I'll get the depressing story out of the way first.
My family has something of a melancholy history with this holiday, because my grandmother, Shirley, passed away on Thanksgiving Day, 1991.
My mother had spent the better part of the previous year driving back and forth most weekends (200 miles each way) to help care for my grandma during her cancer treatments. My mom was exhausted from the strain, and I also think she couldn't bear to see her mother pass away, so in those last days, my aunts and uncles were taking shifts at the hospital, and my mom was home in Austin.
I flew home from Princeton for the holiday, knowing that it was likely that my grandma would pass away while I was in Minnesota. It was a surreal experience to sit in an airport full of happy holiday travelers when I was headed home for family tragedy.
As it happened, a blizzard was hitting Minneapolis the day I arrived. The plane had to circle above the airport for an hour in the snow as we waited for a runway to be plowed. That's never very comforting.
My sisters met me at the airport, shaky from the stress of driving 100 miles in the storm to get to the airport. "Will you please drive us home?" Erin asked me. Sigh. (Good thing I had resisted my temptation to have multiple cocktails as my flight meandered above Minneapolis in the driving snow.)
We spent a draining, white-knuckled four hours crawling along snow-packed roads in near zero visibility, but we finally made it home safely.
The next day was Thanksgiving. Sad though we were, my mother, sisters, and I still enjoyed cooking the meal together.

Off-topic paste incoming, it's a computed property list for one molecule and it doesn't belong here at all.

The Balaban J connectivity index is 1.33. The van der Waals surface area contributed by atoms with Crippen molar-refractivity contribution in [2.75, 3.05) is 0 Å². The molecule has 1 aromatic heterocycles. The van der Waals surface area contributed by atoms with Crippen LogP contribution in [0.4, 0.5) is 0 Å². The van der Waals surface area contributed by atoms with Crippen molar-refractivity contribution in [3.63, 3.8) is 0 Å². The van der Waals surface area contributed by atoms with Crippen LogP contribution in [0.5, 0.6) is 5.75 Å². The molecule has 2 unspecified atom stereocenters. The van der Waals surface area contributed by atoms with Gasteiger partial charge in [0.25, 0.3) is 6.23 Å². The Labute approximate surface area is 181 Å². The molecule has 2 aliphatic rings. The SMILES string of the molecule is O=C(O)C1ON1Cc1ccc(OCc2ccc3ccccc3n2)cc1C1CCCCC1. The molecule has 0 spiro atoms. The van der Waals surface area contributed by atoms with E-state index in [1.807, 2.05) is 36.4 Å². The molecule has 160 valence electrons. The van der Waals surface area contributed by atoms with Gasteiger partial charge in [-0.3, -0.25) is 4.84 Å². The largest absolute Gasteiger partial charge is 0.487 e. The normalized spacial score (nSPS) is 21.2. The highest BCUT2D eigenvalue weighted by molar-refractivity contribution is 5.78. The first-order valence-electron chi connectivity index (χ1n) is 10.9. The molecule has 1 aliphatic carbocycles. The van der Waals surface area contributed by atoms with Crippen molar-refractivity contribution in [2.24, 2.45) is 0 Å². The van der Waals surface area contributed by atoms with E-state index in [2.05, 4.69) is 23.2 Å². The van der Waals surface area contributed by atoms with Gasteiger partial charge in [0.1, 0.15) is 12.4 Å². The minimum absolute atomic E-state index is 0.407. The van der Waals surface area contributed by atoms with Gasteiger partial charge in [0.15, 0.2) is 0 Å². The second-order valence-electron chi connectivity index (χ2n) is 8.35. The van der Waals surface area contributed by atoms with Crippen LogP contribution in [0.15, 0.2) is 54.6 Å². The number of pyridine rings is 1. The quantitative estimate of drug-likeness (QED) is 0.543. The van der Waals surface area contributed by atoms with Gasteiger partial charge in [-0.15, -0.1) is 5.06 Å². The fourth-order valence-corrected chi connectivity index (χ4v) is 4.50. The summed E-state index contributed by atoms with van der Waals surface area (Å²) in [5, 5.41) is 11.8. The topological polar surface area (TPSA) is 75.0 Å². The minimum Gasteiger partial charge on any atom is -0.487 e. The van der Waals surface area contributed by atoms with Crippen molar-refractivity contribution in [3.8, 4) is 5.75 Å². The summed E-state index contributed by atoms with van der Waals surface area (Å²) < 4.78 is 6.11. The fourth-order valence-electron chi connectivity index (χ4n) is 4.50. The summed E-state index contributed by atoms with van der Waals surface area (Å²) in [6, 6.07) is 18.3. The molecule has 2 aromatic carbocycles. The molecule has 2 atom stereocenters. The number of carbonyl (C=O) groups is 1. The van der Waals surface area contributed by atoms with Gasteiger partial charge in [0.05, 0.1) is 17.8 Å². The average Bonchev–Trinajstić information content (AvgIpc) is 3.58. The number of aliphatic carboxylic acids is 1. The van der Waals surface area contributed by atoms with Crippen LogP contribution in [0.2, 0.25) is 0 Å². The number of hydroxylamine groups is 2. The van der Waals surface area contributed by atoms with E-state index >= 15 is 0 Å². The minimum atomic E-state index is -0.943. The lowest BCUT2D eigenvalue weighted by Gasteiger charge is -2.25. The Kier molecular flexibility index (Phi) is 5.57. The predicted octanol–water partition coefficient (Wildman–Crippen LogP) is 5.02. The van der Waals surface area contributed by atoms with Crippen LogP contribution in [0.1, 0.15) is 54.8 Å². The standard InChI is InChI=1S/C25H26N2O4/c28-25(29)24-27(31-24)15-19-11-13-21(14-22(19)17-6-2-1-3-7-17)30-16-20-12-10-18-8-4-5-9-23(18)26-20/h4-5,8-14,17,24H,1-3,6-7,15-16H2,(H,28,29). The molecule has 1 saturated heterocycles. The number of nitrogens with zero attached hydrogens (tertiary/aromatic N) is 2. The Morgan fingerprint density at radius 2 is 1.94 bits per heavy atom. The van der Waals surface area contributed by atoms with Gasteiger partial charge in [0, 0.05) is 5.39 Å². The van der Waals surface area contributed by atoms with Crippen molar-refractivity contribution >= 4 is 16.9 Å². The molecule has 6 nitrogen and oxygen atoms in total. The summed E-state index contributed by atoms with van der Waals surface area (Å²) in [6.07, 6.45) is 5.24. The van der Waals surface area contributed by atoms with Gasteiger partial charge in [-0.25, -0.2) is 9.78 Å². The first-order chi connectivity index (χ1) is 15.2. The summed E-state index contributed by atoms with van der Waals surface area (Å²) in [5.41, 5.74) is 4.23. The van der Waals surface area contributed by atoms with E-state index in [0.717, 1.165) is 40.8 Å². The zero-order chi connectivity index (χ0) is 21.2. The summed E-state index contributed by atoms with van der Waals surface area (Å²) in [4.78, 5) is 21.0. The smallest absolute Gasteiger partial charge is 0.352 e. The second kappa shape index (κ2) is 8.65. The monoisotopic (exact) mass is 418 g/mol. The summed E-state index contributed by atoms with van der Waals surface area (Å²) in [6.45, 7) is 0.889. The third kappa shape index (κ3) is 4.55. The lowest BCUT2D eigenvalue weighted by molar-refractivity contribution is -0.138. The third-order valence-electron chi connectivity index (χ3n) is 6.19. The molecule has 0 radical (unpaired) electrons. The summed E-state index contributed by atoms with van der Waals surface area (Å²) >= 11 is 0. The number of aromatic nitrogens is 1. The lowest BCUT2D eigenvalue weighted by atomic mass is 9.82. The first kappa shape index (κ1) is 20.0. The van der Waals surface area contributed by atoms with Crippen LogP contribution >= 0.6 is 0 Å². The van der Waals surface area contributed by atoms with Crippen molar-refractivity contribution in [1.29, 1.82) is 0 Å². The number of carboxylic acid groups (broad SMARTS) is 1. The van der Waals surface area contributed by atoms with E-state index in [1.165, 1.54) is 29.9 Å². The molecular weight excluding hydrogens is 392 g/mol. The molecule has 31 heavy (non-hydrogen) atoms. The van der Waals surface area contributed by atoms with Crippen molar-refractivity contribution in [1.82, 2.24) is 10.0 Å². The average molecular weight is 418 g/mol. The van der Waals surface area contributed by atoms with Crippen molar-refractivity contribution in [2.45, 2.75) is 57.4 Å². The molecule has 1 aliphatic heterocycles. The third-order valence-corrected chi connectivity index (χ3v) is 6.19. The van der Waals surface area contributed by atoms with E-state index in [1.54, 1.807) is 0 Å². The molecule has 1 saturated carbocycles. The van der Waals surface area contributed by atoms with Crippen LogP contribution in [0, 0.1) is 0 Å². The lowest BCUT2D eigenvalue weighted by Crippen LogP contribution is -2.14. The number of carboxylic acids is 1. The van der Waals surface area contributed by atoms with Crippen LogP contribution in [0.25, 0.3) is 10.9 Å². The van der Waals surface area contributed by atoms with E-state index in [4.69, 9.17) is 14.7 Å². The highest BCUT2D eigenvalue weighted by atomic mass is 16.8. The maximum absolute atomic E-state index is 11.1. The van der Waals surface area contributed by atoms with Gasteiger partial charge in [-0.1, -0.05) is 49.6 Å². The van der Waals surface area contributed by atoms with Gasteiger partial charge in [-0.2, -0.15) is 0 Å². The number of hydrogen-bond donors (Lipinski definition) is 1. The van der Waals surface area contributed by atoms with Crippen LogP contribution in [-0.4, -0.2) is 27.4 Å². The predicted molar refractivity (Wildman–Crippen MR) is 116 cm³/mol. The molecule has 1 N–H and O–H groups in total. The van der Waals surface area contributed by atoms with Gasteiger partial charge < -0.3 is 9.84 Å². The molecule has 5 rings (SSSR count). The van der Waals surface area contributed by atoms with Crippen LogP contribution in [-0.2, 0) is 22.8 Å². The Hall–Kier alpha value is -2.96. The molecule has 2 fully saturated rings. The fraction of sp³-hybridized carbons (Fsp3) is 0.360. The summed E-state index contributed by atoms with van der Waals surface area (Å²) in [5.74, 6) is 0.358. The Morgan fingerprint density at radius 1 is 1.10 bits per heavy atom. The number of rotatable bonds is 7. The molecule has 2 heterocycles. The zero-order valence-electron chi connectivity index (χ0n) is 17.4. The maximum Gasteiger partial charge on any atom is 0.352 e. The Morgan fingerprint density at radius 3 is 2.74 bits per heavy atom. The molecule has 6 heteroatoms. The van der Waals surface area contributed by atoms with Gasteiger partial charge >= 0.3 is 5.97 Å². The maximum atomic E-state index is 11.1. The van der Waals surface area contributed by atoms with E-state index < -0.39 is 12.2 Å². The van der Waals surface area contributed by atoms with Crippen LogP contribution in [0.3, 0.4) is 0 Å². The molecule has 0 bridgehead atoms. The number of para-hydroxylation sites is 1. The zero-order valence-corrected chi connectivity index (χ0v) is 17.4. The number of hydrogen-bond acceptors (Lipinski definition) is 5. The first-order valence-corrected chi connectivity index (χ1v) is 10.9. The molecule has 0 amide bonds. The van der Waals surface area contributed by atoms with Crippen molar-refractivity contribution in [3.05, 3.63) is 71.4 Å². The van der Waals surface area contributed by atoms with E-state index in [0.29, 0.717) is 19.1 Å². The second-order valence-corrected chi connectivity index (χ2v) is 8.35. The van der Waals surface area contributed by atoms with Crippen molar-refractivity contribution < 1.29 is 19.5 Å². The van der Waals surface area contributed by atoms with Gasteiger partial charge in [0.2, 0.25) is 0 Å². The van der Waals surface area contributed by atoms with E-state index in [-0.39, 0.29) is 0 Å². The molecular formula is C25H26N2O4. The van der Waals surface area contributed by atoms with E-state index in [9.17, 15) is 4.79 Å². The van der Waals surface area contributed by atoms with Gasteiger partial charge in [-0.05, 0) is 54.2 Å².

The family had just sat down to eat when we got the call from my uncle, who told us that my grandma had died minutes before. If you can imagine a less festive holiday I challenge you to name it.
After crying for a good long while, we choked down our food, and as soon as we finished eating, my mother packed everything up to bring to South Dakota so for my aunts and uncles could have a meal that evening. She and my dad left almost immediately, and my sisters and I planned to drive out the next morning.
We woke up Friday morning to find that an ice storm was blanketing most of southern Minnesota. My sisters and I started the 200 mile drive, but within fifteen minutes our car was encased in ice, and the wipers were sliding uselessly across the windshield.
Through our barely translucent windows, we saw cars and trucks spun into the ditches every few hundred yards. After an hour (and less than ten miles), we turned around and went home.
So, we missed the funeral, as did most of our relatives because the interstate was shut down, and hundreds of flights to Minnesota and South Dakota were canceled.
My sisters and I put up the Christmas tree that night and ate Dominos pizza, because all the tasty turkey left-overs were with the rest of our family, 200 icy miles away.
Not a good Thanksgiving.
Tomorrow, a story of a much better holiday.